Sweet potatoes Often parboiled, sliced, then adorned with butter, sugar, cinnamon, nutmeg, vanilla or other spices, and baked; commonly called "candied sweets" or "candied yams"[6]
Turnip greens Turnip leaves are sometimes eaten as "turnip greens", and they resemble mustard greens in flavor. Turnip greens are a common side dish in southeastern US cooking, primarily during late fall and winter. Smaller leaves are preferred; however, any bitter taste of larger leaves can be reduced by pouring off the water from initial boiling and replacing it with fresh water. Varieties specifically grown for the leaves resemble mustard greens more than those grown for the roots, with small or no storage roots.

Breads and grains

Name Image Description
Cornbread [18] A quickbread often baked or made in a skillet, commonly made with buttermilk and seasoned with bacon fat; inspired by the great availability of corn in the Americas and by Native American cultures. Pictured is skillet cornbread.
Grits [19] A cooked coarsely ground cornmeal of Native American origin
Hoecake [1] Also known as Johnnycake, it's a type of cornbread which is very thin in texture, and fried in cooking oil in a skillet, whose name is derived from field hands' often cooking it on a shovel or hoe held to an open flame
Hushpuppies [1] Balls of deep-fried cornmeal, usually with salt and diced onions. Typical hushpuppy ingredients include cornmeal, wheat flour, eggs, salt, baking soda, milk or buttermilk, and water, and may include onion, spring onion (scallion), garlic, whole kernel corn, and peppers.

Desserts

Name Image Description
Cobbler Made of fruits typically found in the southern U.S., especially peach [5]
Pie Pictured is pecan pie
Sweet potato pie [1][5] Parboiled sweet potatoes, then pureed, spiced, and baked in a pie crust, similar in texture to pumpkin pie

See also

References

A traditional New Year's Day meal: black-eyed peas, ham hock, and pepper sauce
  1. ^ a b c d e f g h i j Opie, Frederick Douglass (2008). Hog and Hominy. Columbia University Press. p. 133.  
  2. ^ Ferguson 1993
  3. ^ Hopson, Kimball (2008). Soul Food Recipes: From the Dirty South. Kimball Hopson. ISBN 1438283520
  4. ^ "Serving up chicken & waffles". Los Angeles Business Journal. September 22, 1997. p. 1. 
  5. ^ a b c Feeney, Kelly (May 8, 2009). "Soul Food With a Secret".  
  6. ^ a b c d e Timothy Williams In Changing Harlem, Soul Food Struggles 5, 2008 New York Times
  7. ^ a b Mike Royko FOOD NAGS CAN KILL ANYONE'S APPETITE July 20, 1994 Page: 3 Chicago Tribune
  8. ^ Gillespie, Carmen (2009). Toni Morrison: A Literary Reference to Her Life and Work. Infobase Publishing. p. 343.  
  9. ^ Fabricant, Florence (September 13, 2011). "Pork Jowl With a Backwoods Whiff". New York Times. Retrieved July 27, 2012. 
  10. ^ May, Tony (2005-06-01). Italian Cuisine: The New Essential Reference to the Riches of the Italian Table. Macmillan. p. 11.  
  11. ^ "Plantation Row Slave Cabin Cooking: The Roots of Soul Food". Retrieved 2007-10-08. 
  12. ^ Blumenthal, Heston (14 November 2003). "The twist in the tail".  
  13. ^ Carmichael, Sri (21 October 2009). "Pig's trotters fly off the shelves as customers seek cheap meat cuts". The Evening Standard. 
  14. ^ Diana Rattray, About.com Guide (2012-04-10). "Mixed Greens - Recipe for Greens". Southernfood.about.com. Retrieved 2012-07-26.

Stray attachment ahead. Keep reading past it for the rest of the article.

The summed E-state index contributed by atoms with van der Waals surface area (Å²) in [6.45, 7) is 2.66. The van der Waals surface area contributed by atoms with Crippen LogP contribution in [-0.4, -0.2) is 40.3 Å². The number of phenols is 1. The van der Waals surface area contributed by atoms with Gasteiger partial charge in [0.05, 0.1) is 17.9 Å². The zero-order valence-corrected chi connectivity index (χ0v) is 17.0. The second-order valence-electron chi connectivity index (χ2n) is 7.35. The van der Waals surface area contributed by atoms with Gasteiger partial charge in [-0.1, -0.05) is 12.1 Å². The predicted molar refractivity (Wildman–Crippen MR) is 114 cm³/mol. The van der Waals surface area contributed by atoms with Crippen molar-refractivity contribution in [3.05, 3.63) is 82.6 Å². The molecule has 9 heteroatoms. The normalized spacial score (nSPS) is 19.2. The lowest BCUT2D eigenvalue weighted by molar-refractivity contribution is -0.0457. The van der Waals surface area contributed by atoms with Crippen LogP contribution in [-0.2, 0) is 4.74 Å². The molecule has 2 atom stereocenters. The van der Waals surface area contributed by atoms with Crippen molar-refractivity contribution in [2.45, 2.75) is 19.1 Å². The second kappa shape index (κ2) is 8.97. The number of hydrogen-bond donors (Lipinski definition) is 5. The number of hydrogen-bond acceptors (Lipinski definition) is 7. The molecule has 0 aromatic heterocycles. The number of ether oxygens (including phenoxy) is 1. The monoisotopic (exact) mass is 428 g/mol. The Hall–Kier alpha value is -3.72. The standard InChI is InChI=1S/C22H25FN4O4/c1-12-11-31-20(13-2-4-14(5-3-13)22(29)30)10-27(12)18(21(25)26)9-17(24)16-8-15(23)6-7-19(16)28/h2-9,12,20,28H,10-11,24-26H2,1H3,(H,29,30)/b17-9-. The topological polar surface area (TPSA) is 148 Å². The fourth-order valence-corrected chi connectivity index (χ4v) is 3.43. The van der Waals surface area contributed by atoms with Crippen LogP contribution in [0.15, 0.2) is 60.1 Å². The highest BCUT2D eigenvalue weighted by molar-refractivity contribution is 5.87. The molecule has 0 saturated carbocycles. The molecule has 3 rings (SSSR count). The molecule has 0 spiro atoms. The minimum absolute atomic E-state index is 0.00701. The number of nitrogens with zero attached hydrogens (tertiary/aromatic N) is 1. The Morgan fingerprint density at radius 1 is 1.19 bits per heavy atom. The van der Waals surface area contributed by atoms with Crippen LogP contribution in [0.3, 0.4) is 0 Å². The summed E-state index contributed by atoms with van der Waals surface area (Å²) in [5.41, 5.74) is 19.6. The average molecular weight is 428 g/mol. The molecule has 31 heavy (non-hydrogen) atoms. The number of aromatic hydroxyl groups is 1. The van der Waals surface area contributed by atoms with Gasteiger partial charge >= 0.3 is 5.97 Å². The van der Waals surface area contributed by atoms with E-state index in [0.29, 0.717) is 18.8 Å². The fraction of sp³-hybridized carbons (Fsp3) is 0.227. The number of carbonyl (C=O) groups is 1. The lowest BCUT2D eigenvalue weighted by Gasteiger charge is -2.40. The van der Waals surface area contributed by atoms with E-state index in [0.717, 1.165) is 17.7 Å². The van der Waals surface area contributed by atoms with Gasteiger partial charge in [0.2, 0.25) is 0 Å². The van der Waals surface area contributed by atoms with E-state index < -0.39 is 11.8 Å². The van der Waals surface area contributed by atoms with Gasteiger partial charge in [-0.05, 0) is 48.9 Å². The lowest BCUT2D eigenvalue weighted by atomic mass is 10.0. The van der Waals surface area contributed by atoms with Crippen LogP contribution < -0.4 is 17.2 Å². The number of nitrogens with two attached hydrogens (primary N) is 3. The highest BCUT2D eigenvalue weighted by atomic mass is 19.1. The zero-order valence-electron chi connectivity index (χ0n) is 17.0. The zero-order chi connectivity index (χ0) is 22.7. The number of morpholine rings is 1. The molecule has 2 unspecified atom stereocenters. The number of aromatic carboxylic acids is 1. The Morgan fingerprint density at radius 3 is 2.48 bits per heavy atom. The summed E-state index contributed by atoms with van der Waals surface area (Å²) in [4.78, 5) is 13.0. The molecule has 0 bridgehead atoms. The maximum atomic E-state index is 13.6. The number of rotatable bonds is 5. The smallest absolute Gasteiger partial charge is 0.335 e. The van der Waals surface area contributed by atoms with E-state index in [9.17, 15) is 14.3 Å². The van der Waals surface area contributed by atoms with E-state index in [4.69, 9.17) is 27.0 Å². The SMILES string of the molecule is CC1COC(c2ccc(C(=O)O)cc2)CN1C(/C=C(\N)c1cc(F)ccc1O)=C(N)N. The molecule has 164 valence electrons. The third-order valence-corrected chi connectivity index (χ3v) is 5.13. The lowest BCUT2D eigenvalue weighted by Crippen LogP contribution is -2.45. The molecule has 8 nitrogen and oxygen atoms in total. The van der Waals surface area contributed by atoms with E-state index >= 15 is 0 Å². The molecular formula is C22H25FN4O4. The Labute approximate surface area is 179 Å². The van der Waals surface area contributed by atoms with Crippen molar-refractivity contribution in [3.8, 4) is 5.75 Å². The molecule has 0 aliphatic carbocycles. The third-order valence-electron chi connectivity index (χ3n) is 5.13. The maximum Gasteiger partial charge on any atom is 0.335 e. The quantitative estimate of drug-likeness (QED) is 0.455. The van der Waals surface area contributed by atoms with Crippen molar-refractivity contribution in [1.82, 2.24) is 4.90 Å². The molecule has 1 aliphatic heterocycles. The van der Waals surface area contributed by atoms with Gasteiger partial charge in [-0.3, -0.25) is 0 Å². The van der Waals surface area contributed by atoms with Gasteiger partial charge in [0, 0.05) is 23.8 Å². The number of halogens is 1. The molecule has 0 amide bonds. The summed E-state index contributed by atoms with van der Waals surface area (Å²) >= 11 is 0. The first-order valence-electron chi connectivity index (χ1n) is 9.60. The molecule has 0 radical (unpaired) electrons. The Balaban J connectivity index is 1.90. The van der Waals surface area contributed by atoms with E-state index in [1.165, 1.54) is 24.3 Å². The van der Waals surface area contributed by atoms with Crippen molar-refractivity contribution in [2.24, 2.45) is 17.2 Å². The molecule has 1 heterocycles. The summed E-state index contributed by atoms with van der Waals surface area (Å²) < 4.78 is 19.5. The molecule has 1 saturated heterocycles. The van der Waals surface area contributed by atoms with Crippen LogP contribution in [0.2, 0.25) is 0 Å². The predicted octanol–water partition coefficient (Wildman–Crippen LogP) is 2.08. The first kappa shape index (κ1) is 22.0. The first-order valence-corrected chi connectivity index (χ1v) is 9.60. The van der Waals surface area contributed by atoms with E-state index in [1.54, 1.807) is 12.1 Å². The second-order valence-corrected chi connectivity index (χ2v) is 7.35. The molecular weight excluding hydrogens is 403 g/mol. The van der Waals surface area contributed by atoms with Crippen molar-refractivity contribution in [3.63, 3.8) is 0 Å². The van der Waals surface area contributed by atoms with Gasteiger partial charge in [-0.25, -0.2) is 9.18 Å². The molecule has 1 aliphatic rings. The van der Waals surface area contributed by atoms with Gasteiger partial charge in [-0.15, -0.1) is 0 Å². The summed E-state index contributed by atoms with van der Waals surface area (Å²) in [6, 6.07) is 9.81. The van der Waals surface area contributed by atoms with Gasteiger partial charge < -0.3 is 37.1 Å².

15. ^ "On New Year's Day, it gets the full Southern treatment, which usually means Hoppin' John – a traditional Soul Food fixin' consisting of F peas cooked with ham hocks and spices, served over rice. In the South, eating field-peas on New Year's is thought to bring prosperity" Celebrate New Year's with Field- peas by Rachel Ellner December 31, 2008 Nashua Telegraph
  16. ^ Hoppin John What's cooking America.Another name for it is Stew Peas
  17. ^ Marcus, Jacqueline B. (2013). Culinary Nutrition: The Science and Practice of Healthy Cooking. Academic Press. Page 547. ISBN 0123918839
  18. ^ St. John, Warren (October 6, 2004). "Greens in Black and White". The New York TImes. Retrieved March 28, 2013. 
  19. ^ Ferguson 1993, pp. 25-26.

Bibliography

  • Ferguson, Sheila (1993). Soul Food: Classic Cuisine from the Deep South. Grove Press. ISBN 0802132839

Further reading

  • Woods, Sylvia (1992). Sylvia's Soul Food. HarperCollins. ISBN 0688100120
This article was sourced from Creative Commons Attribution-ShareAlike License; additional terms may apply. World Heritage Encyclopedia content is assembled from numerous content providers, Open Access Publishing, and in compliance with The Fair Access to Science and Technology Research Act (FASTR), Wikimedia Foundation, Inc., Public Library of Science, The Encyclopedia of Life, Open Book Publishers (OBP), PubMed, U.S. National Library of Medicine, National Center for Biotechnology Information, U.S. National Library of Medicine, National Institutes of Health (NIH), U.S. Department of Health & Human Services, and USA.gov, which sources content from all federal, state, local, tribal, and territorial government publication portals (.gov, .mil, .edu). Funding for USA.gov and content contributors is made possible from the U.S. Congress, E-Government Act of 2002.
 
Crowd sourced content that is contributed to World Heritage Encyclopedia is peer reviewed and edited by our editorial staff to ensure quality scholarly research articles.
 
By using this site, you agree to the Terms of Use and Privacy Policy. World Heritage Encyclopedia™ is a registered trademark of the World Public Library Association, a non-profit organization.
 



Copyright © World Library Foundation. All rights reserved. eBooks from World eBook Library are sponsored by the World Library Foundation,
a 501c(4) Member's Support Non-Profit Organization, and is NOT affiliated with any governmental agency or department.